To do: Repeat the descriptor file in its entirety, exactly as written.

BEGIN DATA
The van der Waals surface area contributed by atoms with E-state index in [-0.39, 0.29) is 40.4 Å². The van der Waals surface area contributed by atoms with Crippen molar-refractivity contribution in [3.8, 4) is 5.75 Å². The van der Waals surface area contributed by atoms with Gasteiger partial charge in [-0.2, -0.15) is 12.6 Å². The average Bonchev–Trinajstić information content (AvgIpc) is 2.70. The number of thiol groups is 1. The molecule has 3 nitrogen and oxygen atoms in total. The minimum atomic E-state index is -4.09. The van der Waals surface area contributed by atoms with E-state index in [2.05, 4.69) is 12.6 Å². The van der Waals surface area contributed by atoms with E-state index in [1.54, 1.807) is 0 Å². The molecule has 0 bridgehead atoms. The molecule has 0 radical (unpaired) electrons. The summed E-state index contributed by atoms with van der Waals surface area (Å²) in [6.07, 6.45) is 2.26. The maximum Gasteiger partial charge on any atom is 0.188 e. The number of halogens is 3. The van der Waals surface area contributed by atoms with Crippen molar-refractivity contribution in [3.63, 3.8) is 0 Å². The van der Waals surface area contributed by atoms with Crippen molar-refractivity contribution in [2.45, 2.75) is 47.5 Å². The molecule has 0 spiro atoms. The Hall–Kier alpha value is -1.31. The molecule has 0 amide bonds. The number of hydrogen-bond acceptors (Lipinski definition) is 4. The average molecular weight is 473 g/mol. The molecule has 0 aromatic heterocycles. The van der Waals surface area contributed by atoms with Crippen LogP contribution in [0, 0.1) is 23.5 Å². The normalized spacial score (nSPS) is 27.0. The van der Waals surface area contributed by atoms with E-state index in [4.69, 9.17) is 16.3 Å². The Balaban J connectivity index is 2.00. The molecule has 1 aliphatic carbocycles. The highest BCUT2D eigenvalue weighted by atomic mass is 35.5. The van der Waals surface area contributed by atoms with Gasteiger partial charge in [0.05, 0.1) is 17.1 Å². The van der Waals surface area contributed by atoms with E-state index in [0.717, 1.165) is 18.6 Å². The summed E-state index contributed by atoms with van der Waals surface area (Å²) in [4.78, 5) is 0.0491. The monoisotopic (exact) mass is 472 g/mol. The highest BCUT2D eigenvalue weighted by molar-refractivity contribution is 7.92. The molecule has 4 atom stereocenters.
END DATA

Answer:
The van der Waals surface area contributed by atoms with E-state index in [-0.39, 0.29) is 40.4 Å². The van der Waals surface area contributed by atoms with Crippen molar-refractivity contribution in [3.8, 4) is 5.75 Å². The van der Waals surface area contributed by atoms with Gasteiger partial charge in [-0.2, -0.15) is 12.6 Å². The average Bonchev–Trinajstić information content (AvgIpc) is 2.70. The number of thiol groups is 1. The molecule has 3 nitrogen and oxygen atoms in total. The minimum atomic E-state index is -4.09. The van der Waals surface area contributed by atoms with E-state index in [2.05, 4.69) is 12.6 Å². The van der Waals surface area contributed by atoms with E-state index in [1.54, 1.807) is 0 Å². The molecule has 0 bridgehead atoms. The molecule has 0 radical (unpaired) electrons. The summed E-state index contributed by atoms with van der Waals surface area (Å²) in [6.07, 6.45) is 2.26. The maximum Gasteiger partial charge on any atom is 0.188 e. The number of halogens is 3. The van der Waals surface area contributed by atoms with Crippen molar-refractivity contribution in [3.63, 3.8) is 0 Å². The van der Waals surface area contributed by atoms with Crippen molar-refractivity contribution in [2.45, 2.75) is 47.5 Å². The molecule has 0 spiro atoms. The Hall–Kier alpha value is -1.31. The molecule has 0 amide bonds. The number of hydrogen-bond acceptors (Lipinski definition) is 4. The average molecular weight is 473 g/mol. The molecule has 0 aromatic heterocycles. The van der Waals surface area contributed by atoms with Crippen LogP contribution in [0, 0.1) is 23.5 Å². The normalized spacial score (nSPS) is 27.0. The van der Waals surface area contributed by atoms with E-state index in [4.69, 9.17) is 16.3 Å². The Balaban J connectivity index is 2.00. The molecule has 1 aliphatic carbocycles. The highest BCUT2D eigenvalue weighted by atomic mass is 35.5. The van der Waals surface area contributed by atoms with Gasteiger partial charge in [0.05, 0.1) is 17.1 Å². The van der Waals surface area contributed by atoms with E-state index in [0.717, 1.165) is 18.6 Å². The summed E-state index contributed by atoms with van der Waals surface area (Å²) in [4.78, 5) is 0.0491. The monoisotopic (exact) mass is 472 g/mol. The highest BCUT2D eigenvalue weighted by molar-refractivity contribution is 7.92. The molecule has 4 atom stereocenters.